Because to water runoff from nearby developments, Strickland-Ward said she and her family have incurred $15,000 in repair fees, and the environmental issues are beginning to mount in her neighborhood.

“They’re compromising our septic fields, our wells, our properties, and if they take out all the natural vegetation — which goes against the [Unified Development Ordinance] of trying to keep natural vegetation and environmental areas — it’s just going to create more problems for us.”

She also pointed out there is no mention of the Chatham-Cary Joint Land Use Plan in the county’s newly proposed Unified Development Ordinance.

On Monday night, Kelly Cousino of White & Smith LLC presented commissioners with a draft audit report of a revised Unified Development Ordinance for Chatham County.

The draft audit report stipulates the last comprehensive update of the county’s zoning ordinance and subdivision regulations occurred nearly 15 years ago. The report states that significant growth in the county since 2008 necessitates the updating of land use, zoning and development ordinances in the county.

In other business, County Manager Dan LaMontagne provided county commissioners with an update on the work of the Northeast Chatham Wastewater Study Commission.

LaMontagne informed commissioners that the 12-member study commission had developed a list of seven possible solutions to the wastewater challenges in the northeast corner of the county.

On March 23, the study commission discussed the seven potential solutions — including short-term transitional options, like the possibility of creating a new centralized management entity to manage the current existing package plants in the northeast corner of the county; extending service from Pittsboro and Chatham Park to the northeast; extending service from Sanford to the U.S. 15-501 corridor; as well as extending service from Siler City’s wastewater system to the northeast corner of the county.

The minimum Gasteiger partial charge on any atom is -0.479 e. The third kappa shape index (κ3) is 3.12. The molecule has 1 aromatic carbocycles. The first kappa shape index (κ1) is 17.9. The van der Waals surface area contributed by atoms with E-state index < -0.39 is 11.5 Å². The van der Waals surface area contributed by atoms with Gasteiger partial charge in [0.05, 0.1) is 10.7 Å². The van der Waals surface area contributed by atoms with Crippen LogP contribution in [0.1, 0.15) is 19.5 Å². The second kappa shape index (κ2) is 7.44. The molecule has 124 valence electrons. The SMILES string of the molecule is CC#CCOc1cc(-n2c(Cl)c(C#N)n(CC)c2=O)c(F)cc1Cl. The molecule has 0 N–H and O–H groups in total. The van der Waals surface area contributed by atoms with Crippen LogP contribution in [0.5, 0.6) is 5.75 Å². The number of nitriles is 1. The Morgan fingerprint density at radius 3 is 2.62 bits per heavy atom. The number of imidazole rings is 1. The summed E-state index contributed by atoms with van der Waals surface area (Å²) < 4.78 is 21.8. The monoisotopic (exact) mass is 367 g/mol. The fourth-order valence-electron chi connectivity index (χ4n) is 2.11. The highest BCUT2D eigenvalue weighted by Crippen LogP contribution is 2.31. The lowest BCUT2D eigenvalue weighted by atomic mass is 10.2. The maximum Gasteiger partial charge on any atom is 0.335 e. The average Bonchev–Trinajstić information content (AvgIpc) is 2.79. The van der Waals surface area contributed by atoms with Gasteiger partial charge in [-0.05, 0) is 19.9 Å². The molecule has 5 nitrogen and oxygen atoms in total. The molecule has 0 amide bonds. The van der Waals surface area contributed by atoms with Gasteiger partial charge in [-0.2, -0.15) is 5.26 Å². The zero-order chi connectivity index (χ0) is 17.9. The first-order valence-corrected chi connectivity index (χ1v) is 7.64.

Study commission members also mulled the possibility of connecting into the Orange Water and Sewer Authority to provide wastewater treatment for the northeast area of the county.

LaMontagne said the list of seven potential solutions seems like the final word on the subject and in his opinion, goes beyond the scope of the study commission’s purpose.

“I didn’t feel that what you appointed them for was that level at this point,” LaMontagne said.

LaMontagne suggested the co-chairpersons of the study commission make a presentation to the board of commissioners at its next meeting.

“Is there a possibility that our instruction or our requests of them was not sufficiently clear?” Karen Howard, the chairperson of the county commission board, inquired.

LaMontagne responded by saying the scope of the study commission was clearly defined during its first meeting earlier this year.

“I’m also not extremely comfortable with saying scrap it either — I don’t think that’s the direction to go,” Howard responded. “Because I want the decision to be ours, but we’re not the experts.

“We’re not the subject matter experts,” she continued. “This was an opportunity for us to hear from and get input from the subject matter experts and have it brought to us as part of the study commission’s work … And we would have we would have the information presented to us — we could do the work once we collated it, once we’ve collected all that sort of background.”

Howard said the study commission’s presentation of seven possible ways to address wastewater needs in northeast Chatham County feels like they are giving the commissioners a solution, which is premature.

“I am not comfortable with that,” Howard said. “Having them present is probably the best way forward.”

The commissioners’ next meeting is April 18.